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By Frank W. Walbank

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17. 4. For the problem of causality and Tyche see below, § 3. 9 vii. 7. 6. 10 xxix. 12. 11. 11 xii. 4 a 1, 7. 6, 8. 1, 11. 4, 12. 1–4. 12 xvi. 14. 7–8, 20. 8. 2 and the temple of Zeus in Arcadia. ' On the other hand, such statements may contribute towards sustaining a feeling of piety towards the gods among τὸ πλῆθος, and if so they are excusable, provided they do not go too far; τὸ δ᾽ ὑπεραῖρον οὐ συγχωρητέον. This admission may seem shocking, but it hardly affects Polybius as an historian, since he was little concerned with miracles and not in any case writing for the common people.

5 ii. 56. 2 (source), 47. 11 (omissions); see in general ii. 40. 4 n. 6 Cf. ii. 47. , 70. 6 n. On the probable use of Phylarchus for the account of Cleomenes' death see v. 35–39 n. 7 See i. 14. 1 n. for discussion of these two authors and criticism of recent attempts to minimize or even to deny the use of Fabius and Philinus by Polybius. 8 i. 65–88 n. 9 ii. ; no source is specifically mentioned. 10 See below, p. 28 n. 11. 11 i. 8. 3–9. ; cf. 6. 2 n. 1 This is not rendered less likely by the violent and even malevolent attacks on Timaeus in book xii and elsewhere,2 for criticism of an author by Polybius did not exclude use of his works.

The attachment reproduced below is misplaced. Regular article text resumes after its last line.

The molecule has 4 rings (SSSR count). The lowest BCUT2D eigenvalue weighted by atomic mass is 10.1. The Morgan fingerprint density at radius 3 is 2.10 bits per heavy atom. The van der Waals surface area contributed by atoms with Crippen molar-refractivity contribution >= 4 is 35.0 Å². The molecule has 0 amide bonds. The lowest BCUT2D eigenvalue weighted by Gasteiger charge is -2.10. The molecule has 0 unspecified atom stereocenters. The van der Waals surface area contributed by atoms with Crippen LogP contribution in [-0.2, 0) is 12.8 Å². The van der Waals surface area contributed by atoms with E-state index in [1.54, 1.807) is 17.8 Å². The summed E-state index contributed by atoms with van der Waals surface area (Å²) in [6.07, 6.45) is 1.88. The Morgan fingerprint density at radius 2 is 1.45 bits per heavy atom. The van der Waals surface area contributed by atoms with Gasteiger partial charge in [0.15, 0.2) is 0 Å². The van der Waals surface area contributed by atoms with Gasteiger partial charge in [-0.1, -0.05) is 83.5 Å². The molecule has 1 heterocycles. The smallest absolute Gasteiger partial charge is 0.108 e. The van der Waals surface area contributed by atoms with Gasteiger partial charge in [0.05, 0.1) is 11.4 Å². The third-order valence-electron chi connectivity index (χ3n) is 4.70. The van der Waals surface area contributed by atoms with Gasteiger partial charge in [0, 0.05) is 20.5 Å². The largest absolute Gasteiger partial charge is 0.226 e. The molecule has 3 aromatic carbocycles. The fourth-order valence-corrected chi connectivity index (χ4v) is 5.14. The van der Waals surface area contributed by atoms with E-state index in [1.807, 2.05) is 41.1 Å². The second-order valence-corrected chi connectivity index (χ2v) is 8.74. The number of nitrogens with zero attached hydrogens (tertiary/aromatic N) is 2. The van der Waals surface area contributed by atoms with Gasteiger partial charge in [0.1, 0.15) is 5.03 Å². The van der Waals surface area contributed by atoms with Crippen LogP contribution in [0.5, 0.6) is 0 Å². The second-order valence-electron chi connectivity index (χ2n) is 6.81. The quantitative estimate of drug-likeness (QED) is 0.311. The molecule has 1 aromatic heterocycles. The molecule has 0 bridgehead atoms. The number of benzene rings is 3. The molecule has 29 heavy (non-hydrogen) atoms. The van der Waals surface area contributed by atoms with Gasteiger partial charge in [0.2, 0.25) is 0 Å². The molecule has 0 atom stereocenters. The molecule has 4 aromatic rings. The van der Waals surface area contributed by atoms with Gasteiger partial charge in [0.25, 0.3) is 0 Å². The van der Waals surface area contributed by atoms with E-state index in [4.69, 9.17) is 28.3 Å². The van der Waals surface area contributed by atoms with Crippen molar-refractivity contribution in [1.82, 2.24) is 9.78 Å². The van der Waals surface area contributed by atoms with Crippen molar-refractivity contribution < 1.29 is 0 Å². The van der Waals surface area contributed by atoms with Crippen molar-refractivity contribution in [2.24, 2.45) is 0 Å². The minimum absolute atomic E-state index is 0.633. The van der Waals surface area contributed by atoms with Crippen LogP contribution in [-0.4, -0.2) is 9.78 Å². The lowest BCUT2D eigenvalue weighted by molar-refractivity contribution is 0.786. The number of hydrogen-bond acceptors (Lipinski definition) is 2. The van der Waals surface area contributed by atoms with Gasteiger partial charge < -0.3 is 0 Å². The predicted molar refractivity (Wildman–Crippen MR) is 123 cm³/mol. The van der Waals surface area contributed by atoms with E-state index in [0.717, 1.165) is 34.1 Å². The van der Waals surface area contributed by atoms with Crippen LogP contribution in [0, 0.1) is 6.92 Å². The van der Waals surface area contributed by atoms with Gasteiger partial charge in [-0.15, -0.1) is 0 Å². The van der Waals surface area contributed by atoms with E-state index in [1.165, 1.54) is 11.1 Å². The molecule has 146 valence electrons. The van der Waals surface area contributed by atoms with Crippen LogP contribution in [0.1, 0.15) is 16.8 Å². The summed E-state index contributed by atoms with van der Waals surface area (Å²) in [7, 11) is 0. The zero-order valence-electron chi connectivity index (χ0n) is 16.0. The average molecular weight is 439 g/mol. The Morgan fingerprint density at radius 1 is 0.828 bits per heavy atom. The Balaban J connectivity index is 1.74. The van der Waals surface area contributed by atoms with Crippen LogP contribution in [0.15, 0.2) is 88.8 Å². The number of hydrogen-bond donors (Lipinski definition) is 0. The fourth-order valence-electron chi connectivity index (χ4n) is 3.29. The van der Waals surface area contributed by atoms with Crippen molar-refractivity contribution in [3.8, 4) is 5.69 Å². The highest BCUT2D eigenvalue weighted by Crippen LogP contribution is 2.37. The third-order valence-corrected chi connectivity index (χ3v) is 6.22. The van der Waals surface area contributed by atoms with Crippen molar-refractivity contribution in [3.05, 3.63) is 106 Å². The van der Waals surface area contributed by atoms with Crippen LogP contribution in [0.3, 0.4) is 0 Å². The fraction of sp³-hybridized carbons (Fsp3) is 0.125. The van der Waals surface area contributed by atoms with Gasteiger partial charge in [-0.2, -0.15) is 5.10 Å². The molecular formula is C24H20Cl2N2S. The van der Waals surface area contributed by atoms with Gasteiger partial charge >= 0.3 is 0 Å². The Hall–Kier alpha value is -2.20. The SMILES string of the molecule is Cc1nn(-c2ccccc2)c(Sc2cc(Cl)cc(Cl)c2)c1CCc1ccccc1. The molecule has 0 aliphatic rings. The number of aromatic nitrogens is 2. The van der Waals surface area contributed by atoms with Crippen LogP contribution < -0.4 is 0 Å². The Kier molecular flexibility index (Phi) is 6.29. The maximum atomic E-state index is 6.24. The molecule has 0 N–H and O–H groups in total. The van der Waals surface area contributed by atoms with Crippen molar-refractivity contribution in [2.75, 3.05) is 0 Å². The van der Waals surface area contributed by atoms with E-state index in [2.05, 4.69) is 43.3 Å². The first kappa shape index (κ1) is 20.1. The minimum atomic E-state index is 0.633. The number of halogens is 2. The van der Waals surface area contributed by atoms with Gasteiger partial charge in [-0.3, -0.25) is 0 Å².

4 Cf. xxiii. 12. 4–7 (on Philopoemen's death): ἀλλά µοι δοκεῖ κατὰ τὴν κοινὴν παροιµίαν εὐτυχῆσαι µὲν ἄνθρωπον ὄντα δυνατόν, διευτυχῆσαί γε µὴν ἀδύνατον; ii. 31. 3. 5 ii. 4. 3. 6 viii. 21. 11. 7 xxix. 20. 1–4. 8 xxxvi. 13. 2. 9 xxxviii. 20. 1. 10 viii. 20. 10. 11 xxxviii. 21. 1–3, 22; cf. Brink and Walbank, CQ, 1954, 104. 12 xxxviii. 20. 1. 13 xxix. 20. 1–4. 14 xv. 1. 8. 15 xv. 6. 6–7. 6. Mioni (141 n. 13) thinks that Tyche is here equivalent to Providence (see below, p. 22); but the passage is exactly parallel to the others quoted.

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